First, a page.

According to Reuters:
The former Roman Catholic priest, aged 77, was detained in May on suspicion of taking donations and collection money from his church in Bavaria. Most of the money, including a large number of coins, was found in his apartment and bank accounts.
"A large portion of the money was recovered," Wuerzburg state prosecutor Dietrich Geuder told Reuters.
That conservative Catholics pick and choose which teachings they want to follow is not news to readers of this blog. But that they're being called out for it by Washington Post columnist Michael Gerson is.
"Gaps in the justice and compassion of a society require government intervention to secure the common good, which is not common until it includes the poor, the immigrant, the sick, the disabled, the unborn. Catholic teaching elevates the primary importance of families, charities and strong communities - while rejecting the simplistic notion that such institutions render government unnecessary," Gerson writes in today's column titled "Catholic Republicans' political beliefs challenged by their faith."
He's talking to you, Catholic Tea-Partiers, especially those with a Libertarian slant. "Catholic social teaching is simply not libertarian," Gerson writes. And he's right.
He also scolds some liberal Catholic politicians "who elevate autonomy and choice as the highest political values - higher even than the rights of the weak."
A classic dispute has officially commenced by the Diocese of Peoria, St. Michael the Archangel Church, located in Streator, Illinois, and a rosary society at legal odds over the ownership of $35,000.
Monsignor John Prendergast, pastor of St. Michael the Archangel Church, after giving written notice to the rosary society, filed a report with the local police charging an 86-year old, Dorothy Swital, with stealing the funds. Ms. Swital is more than ready for this legal fight.
According to The Times, based in Ottawa, Illinois:
He believes that money belongs to the church.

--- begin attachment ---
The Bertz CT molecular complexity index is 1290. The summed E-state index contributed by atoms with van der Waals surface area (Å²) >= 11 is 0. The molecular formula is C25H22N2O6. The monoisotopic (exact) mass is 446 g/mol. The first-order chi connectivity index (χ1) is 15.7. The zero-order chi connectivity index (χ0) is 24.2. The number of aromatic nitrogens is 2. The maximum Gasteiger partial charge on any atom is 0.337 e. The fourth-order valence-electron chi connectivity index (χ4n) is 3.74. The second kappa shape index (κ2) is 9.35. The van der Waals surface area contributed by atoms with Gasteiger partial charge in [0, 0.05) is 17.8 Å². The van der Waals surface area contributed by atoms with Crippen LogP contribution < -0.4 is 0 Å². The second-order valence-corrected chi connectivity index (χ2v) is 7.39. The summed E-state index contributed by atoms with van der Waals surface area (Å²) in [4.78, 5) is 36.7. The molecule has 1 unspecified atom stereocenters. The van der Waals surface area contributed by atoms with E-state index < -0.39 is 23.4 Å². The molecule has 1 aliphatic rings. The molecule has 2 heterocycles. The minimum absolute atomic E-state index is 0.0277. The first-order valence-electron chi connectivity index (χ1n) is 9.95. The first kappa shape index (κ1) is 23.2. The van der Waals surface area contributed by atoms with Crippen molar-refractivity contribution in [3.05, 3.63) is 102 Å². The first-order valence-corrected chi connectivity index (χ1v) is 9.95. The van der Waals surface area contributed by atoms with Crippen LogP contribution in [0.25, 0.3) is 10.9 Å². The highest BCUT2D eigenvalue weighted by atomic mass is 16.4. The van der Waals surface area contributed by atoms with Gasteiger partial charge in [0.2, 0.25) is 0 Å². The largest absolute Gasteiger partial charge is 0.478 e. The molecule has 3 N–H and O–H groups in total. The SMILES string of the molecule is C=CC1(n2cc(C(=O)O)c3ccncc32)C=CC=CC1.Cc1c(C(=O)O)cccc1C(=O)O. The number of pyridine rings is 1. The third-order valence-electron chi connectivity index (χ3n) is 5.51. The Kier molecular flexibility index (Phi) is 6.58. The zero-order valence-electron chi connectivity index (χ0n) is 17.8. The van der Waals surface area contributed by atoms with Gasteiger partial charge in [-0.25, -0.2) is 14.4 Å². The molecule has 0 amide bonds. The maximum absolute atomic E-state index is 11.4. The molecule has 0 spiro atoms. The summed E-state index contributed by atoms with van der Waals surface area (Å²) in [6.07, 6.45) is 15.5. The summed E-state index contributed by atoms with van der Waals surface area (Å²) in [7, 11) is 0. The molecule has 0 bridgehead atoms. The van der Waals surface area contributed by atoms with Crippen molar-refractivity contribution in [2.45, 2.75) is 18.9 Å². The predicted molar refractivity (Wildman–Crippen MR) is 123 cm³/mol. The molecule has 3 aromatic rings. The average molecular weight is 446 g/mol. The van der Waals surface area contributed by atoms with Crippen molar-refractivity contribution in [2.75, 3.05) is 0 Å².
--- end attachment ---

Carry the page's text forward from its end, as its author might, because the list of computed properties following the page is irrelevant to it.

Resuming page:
Swital, the 86-year old president of the society, does not see it that way.
Three Christian churches, as well as a church-run orphanage and health center, were attacked today in the Java region of Indonesia, in the latest outbreak of anti-Christian violence by Muslim radicals. According to media reports, a Catholic priest was beaten as he tried to defend the tabernacle and the Eucharist against a mob.
On this day we celebrate the feast of St. Cuthman, a Saxon shepherd famous for pulling his mother in a cart from Chidham in West Sussex to Steyning in West Sussex, a distance of nearly thirty miles.
When his father died, around the turn of the eighth century, Cuthman was reduced to begging. He decided to travel east, toward the rising sun. Because his mother was unable to walk, Cuthman built a cart in which to wheel her.
President Obama has appointed LCWR past president Sr. Marlene Weisenbeck to the President’s Advisory Council on Faith-Based and Neighborhood Partnerships
Catholic leaders unhappy with Cuomo, Proposed budget cuts would be higher for private schools than public institutions
Wheaton, Ill. Former deacon who stole from church sentenced
PITTSFIELD, Mass. Rape trial nears end, ex-priest accused of raping boys
This week on Interfaith Voices, we feature an interview with Father Albert Cutie, the Catholic priest photographed in 2009 by paparazzi with the woman he loved on a beach near Miami. He was a priest of the Archdiocese of Miami and a media star in both Spanish and English in North and South America – often dubbed “Father Oprah.”
Forget the notoriety. Fr. Cutie tells his personal, honest story – a story that has been repeated all too often in the lives of tens of thousands of priests. As a seminarian and a young priest, he was sincere, quite conservative, committed to celibacy… and then Ruhama came along. The chemistry was instantaneous… and from thereon, he was engaged in a struggle between celibacy and human love. He finally married Ruhama and became a priest in the Episcopal Church.
The 2008 raid on a Postville, Iowa, meatpacking plant by the U.S. Immigration and Customs Enforcement that ignited church efforts for a more just immigration policy is now the subject of a documentary, "abUSed: The Postville Raid," by Luis Argueta and Vivian Rivas.
Cardinal Burke takes possession of his titular church in Rome
By Cindy Wooden Catholic News Service
ROME (CNS) -- Sealing his new status as a member of the clergy of Rome, U.S. Cardinal Raymond L. Burke celebrated Mass at his titular church in Rome.
The cardinal, who is prefect of the Apostolic Signature, the Vatican's supreme tribunal, formally took possession of the Church of St. Agatha of the Goths Feb. 5, the feast of the martyred saint.